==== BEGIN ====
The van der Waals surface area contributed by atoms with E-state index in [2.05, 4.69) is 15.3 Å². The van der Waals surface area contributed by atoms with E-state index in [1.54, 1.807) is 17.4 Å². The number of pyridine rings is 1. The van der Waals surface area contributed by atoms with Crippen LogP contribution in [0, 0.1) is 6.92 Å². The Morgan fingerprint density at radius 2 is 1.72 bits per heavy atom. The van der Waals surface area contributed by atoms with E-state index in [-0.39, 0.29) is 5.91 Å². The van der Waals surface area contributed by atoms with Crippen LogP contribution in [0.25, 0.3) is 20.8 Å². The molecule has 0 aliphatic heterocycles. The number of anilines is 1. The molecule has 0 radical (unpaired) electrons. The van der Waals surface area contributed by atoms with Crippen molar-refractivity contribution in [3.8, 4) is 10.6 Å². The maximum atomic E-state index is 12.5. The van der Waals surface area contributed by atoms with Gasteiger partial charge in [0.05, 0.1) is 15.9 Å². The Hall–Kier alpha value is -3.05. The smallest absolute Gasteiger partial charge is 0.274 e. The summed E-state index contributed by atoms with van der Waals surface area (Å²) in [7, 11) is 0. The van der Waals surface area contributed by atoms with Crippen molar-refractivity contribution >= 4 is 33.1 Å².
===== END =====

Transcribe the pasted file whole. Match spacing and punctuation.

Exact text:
The van der Waals surface area contributed by atoms with E-state index in [2.05, 4.69) is 15.3 Å². The van der Waals surface area contributed by atoms with E-state index in [1.54, 1.807) is 17.4 Å². The number of pyridine rings is 1. The van der Waals surface area contributed by atoms with Crippen LogP contribution in [0, 0.1) is 6.92 Å². The Morgan fingerprint density at radius 2 is 1.72 bits per heavy atom. The van der Waals surface area contributed by atoms with E-state index in [-0.39, 0.29) is 5.91 Å². The van der Waals surface area contributed by atoms with Crippen LogP contribution in [0.25, 0.3) is 20.8 Å². The molecule has 0 aliphatic heterocycles. The number of anilines is 1. The molecule has 0 radical (unpaired) electrons. The van der Waals surface area contributed by atoms with Crippen molar-refractivity contribution in [3.8, 4) is 10.6 Å². The maximum atomic E-state index is 12.5. The van der Waals surface area contributed by atoms with Gasteiger partial charge in [0.05, 0.1) is 15.9 Å². The Hall–Kier alpha value is -3.05. The smallest absolute Gasteiger partial charge is 0.274 e. The summed E-state index contributed by atoms with van der Waals surface area (Å²) in [7, 11) is 0. The van der Waals surface area contributed by atoms with Crippen molar-refractivity contribution >= 4 is 33.1 Å².